Eunice (Nichols) Frye (1852-1923) founded the Women's Literary Union (site S23) in Portland in 1889 and the Maine Federation of Women's Clubs in 1892, which later affiliated with the national General Federation of Women's Clubs. (Portland no longer has a chapter.) She said that women needed to keep their minds busy, an observation she developed while working at the Bloomingdale (NY) Asylum, where her brother was managing physician.
Eunice and her husband George were passionate about philanthropy, particularly in the care of women. Eunice was president of the Wayside Rest or Home for Worthy Women for 25 years. The home went through a succession of name changes, including the Portland Invalids' Home and the Mary Brown Home for Women. Mary Brown began the home in 1894 with a cottage on Peaks Island, then relocated to Revere Street in 1895. She built a new home on Capisic Street in 1903. George Frye made a substantial donation to the home on the condition it be renamed the Eunice Frye Home. It later became an assisted living facility until September, 2002, when it ceased to operate. It was subsequently sold to the Sisters of Mercy and is now the Frances Warde Convent, a residence for elderly nuns.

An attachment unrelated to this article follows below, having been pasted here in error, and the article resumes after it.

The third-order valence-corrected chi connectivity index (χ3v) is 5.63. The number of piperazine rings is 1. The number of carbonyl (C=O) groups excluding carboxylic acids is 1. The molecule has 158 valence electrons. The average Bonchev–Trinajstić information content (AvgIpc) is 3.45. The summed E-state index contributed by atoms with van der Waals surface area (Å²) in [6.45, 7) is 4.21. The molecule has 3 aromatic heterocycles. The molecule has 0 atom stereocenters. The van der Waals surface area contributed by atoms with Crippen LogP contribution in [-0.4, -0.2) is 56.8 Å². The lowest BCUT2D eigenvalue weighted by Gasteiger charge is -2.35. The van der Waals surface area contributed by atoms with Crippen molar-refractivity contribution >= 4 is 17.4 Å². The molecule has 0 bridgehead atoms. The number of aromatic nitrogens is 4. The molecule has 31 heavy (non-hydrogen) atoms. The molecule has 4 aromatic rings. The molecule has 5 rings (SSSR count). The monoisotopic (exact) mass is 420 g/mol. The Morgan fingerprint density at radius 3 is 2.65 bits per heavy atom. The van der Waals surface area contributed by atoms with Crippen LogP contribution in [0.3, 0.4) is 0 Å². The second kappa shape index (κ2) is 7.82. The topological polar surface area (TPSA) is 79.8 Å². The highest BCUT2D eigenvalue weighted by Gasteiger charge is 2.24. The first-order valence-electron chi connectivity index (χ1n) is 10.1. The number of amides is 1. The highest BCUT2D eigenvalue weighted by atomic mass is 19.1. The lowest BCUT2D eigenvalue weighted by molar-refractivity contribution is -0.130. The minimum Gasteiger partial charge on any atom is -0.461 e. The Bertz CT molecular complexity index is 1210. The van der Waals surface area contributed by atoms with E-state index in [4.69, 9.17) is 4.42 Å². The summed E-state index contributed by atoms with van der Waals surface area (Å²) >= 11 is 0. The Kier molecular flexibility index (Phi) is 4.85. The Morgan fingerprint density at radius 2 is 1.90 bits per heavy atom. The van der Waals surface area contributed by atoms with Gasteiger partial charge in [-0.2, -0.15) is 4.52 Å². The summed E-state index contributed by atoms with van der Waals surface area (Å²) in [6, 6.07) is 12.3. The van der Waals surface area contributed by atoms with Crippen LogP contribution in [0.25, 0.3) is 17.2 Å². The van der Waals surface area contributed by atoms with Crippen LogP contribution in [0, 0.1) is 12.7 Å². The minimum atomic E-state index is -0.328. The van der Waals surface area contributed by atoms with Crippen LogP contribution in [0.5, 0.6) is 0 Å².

Mary Francis Xavier Warde (1810-1884), who with five other nuns (including Catherine McAuley) immigrated from Ireland to Pittsburgh, Pennsylvania, at the request of Bishop O'Connor, who wanted to build a foundation for his diocese, and established the Sisters of Mercy in the United States. Under Mother Warde's direction and leadership, several hospitals and homes were opened, along with free schools. One of her last works was to open an Old Ladies' Home and a Young Ladies Academy in Portland, then Deering, Maine. By the time of her death in 1884, the Sisters of Mercy established over 82 convents, schools, hospitals, and orphanages in 20 cities across nine states. The Sisters of Mercy purchased the Eunice Frye Home as a residence for elderly nuns and renamed it in honor of Mother Warde.